Besides the spiritual aspect, that I believe we have a very real adversary who aims to steal, kill and destroy us; on a practical level, I think Brene Brown nails it. Except I'm not your typical nit-picky kind of perfectionist, I'm sort of a pleaser-perfectionist. It's like the same thing but bar is way lower. I don't just want to satisfy my own version of what is acceptable or appropriate, I mainly want the world to affirm me for being outstandingly average. 'Cause, I really just want to fit in and not be awkward, you know. And, I don't want to disappoint anyone or be embarrassed, either.  I also want to please God. I want to accomplish whatever purposes He put me here for.

Though I'm finding that I spend copious amounts of energy trying to live my life dodging bullets instead of aiming my gun at any particular goal. I don't want to compete in this dog-eat-dog world and lose, but in doing so I also forfeit what if feels like to win. I don't want to risk feeling the highs of success because somewhere down deep I believe they would make the blows of failing that much more painful. I like things safe, middle of the road. I just want to belong and I want to be certain of my outcomes in life and relationships. This all makes for a very guarded and mindful person who doesn't leave a lot of space for giant things like vulnerability, empathy or passion in relationships. And that gets kind of tricky since I'm married and actually do have friends. 

I feel the pressure and inadequacy to be all things to everyone and somehow stay true to myself,  express my emotions, generate and income, make healthy choices, morally raise and responsibly educate my children, all living by my made-up standard of perfection, and realizing my 'perfect' is so often, well, unremarkableI think all the expectations sometimes cause me to lose sight of who I am, what I live for, what I'm capable of and my default, knee-jerk response to the pressure is to retreat and hide out inside my head. I have a false sense of security there. When I've spent too long away from talking to real people, that's when the Gremlins know I'm at my weakest.  They see me laying there all lonely, wrestling with my secret fears, feelin' all sorry for myself, and then they pounce.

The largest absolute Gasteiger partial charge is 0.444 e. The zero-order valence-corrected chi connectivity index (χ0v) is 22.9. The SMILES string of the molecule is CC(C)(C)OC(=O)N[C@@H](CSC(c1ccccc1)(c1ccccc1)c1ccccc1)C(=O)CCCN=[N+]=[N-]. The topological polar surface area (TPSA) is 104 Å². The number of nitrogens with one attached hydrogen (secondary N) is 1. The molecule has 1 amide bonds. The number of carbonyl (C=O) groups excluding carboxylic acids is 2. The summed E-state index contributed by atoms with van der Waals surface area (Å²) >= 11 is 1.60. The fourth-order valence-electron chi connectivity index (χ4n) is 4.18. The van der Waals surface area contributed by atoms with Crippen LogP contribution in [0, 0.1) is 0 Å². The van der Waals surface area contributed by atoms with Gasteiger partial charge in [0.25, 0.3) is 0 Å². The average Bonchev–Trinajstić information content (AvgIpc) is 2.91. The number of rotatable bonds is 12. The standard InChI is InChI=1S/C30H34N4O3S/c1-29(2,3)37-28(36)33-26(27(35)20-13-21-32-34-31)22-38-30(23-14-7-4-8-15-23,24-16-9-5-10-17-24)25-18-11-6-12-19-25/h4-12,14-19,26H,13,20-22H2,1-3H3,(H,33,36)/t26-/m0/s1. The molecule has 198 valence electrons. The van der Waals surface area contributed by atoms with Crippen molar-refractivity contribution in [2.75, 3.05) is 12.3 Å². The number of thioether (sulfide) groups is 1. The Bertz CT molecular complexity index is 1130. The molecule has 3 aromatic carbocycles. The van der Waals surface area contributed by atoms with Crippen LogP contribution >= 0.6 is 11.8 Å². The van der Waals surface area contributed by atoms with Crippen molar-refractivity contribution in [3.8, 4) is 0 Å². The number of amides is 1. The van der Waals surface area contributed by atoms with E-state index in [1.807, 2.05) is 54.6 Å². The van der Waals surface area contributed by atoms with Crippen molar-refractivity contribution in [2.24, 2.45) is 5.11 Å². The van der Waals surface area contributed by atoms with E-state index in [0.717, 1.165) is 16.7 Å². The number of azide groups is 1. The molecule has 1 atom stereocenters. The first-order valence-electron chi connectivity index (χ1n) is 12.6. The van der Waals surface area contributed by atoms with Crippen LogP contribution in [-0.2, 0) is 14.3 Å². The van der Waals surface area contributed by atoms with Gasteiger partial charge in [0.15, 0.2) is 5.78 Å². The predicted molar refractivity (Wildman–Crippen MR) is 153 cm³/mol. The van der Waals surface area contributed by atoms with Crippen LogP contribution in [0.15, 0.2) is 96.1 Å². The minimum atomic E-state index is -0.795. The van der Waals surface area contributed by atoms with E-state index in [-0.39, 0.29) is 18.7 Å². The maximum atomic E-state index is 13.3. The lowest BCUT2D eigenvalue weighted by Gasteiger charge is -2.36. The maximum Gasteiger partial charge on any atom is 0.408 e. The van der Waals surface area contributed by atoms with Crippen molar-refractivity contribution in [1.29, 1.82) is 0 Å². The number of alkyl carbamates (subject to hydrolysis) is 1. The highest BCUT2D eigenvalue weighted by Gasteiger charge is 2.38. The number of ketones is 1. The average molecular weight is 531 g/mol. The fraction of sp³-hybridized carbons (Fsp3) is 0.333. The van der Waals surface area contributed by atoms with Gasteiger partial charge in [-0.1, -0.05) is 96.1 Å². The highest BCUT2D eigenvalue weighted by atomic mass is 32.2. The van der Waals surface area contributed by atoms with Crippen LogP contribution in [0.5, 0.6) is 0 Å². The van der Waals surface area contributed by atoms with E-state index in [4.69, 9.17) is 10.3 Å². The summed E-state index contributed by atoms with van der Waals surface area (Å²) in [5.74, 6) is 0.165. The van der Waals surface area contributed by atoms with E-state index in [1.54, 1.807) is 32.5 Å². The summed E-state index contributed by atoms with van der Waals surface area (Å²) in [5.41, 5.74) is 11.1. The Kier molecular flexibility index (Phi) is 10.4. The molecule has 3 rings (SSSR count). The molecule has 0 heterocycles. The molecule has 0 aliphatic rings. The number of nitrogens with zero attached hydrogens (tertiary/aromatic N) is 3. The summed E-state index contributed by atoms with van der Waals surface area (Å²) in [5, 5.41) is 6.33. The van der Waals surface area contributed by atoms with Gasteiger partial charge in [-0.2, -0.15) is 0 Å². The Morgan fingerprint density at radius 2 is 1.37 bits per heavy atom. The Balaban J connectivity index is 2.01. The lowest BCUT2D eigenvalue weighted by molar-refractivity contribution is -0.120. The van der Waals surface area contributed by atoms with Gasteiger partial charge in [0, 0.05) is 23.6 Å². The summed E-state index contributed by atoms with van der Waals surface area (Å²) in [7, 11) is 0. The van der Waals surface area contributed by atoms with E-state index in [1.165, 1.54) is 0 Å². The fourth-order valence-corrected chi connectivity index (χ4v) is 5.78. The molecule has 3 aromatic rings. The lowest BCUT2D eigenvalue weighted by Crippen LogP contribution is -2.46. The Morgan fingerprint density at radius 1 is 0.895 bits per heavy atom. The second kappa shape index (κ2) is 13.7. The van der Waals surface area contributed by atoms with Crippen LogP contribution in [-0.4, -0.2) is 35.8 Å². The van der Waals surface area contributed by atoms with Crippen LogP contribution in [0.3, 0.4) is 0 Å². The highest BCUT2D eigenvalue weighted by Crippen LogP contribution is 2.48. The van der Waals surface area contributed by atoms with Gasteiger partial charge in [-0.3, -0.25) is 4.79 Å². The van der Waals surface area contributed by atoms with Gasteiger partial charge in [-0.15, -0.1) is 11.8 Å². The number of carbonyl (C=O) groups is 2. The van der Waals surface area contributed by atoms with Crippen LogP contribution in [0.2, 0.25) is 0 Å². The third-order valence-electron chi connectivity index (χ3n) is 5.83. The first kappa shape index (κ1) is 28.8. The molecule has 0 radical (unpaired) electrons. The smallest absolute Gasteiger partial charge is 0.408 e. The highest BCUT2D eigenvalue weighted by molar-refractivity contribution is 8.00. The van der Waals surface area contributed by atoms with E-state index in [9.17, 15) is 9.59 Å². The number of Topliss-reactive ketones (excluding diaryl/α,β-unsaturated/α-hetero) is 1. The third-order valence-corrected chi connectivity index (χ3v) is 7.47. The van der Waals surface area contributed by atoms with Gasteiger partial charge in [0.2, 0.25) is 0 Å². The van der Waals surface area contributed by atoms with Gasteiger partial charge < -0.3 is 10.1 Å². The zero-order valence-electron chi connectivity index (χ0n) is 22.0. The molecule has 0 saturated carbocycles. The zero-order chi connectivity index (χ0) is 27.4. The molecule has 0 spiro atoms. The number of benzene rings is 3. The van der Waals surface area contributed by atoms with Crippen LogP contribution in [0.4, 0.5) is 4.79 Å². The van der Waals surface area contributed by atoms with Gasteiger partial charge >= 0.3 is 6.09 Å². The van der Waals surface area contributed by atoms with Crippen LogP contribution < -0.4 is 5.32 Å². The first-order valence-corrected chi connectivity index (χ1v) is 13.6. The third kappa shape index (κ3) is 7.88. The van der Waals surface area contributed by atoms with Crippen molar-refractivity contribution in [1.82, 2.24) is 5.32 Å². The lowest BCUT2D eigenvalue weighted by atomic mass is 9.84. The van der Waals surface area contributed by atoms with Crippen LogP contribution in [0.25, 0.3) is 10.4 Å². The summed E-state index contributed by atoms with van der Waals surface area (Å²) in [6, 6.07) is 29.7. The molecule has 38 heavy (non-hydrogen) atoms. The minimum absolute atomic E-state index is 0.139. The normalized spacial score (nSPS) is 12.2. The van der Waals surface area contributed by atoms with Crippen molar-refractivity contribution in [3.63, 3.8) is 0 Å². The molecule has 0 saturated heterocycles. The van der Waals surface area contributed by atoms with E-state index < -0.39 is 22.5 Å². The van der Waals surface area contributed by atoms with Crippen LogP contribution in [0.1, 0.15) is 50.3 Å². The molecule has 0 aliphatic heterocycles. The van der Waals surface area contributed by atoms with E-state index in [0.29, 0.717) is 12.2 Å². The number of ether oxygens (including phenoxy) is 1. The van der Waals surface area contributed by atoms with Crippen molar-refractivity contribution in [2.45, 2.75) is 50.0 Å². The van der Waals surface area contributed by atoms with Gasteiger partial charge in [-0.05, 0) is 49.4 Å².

I'm not quite sure what my motive was for writing this post. I think I'm trying to live more outside of my head these days. Who knows, maybe the gremlins will quit attacking me if  I steal their thunder and start allowing those in my world watch me peel away and examine all these different layers of Lisa before the gremlins can get close enough to rip me to shreds? It's anybody's guess what I'll uncover tomorrow, I may just let you know.

**I would love to hear feedback from anyone else that experiences these night dreads, what's your take on them? How do you deal with them?


Anonymous said...

How do I deal with them? I snot-sob myself to sleep, all the while my husband snoring away beside me, and then I feel better in the morning. *shrug*

franchesca said...

Sometimes I think homeschooling is the answer but then I think about the awkward outcome it produces.

Lisa Frey said...

Franchesca, Im seriously considering it for ONE of my kids. I have to look at them all individually and decide what works for each. The child Im contemplating will have no social awkwardness issues, she already believes the entire world is her friend, lol.

Elizabeth said...

I like Lauren's "snot-sobbing myself to sleep", I may try it. For now I just let the feelings flow and eventually go to sleep. Thank you for the post.

Lisa Frey said...

Thank you, Elizabeth. I hear ya, I just wish I didn't have feelings at 3 am, haha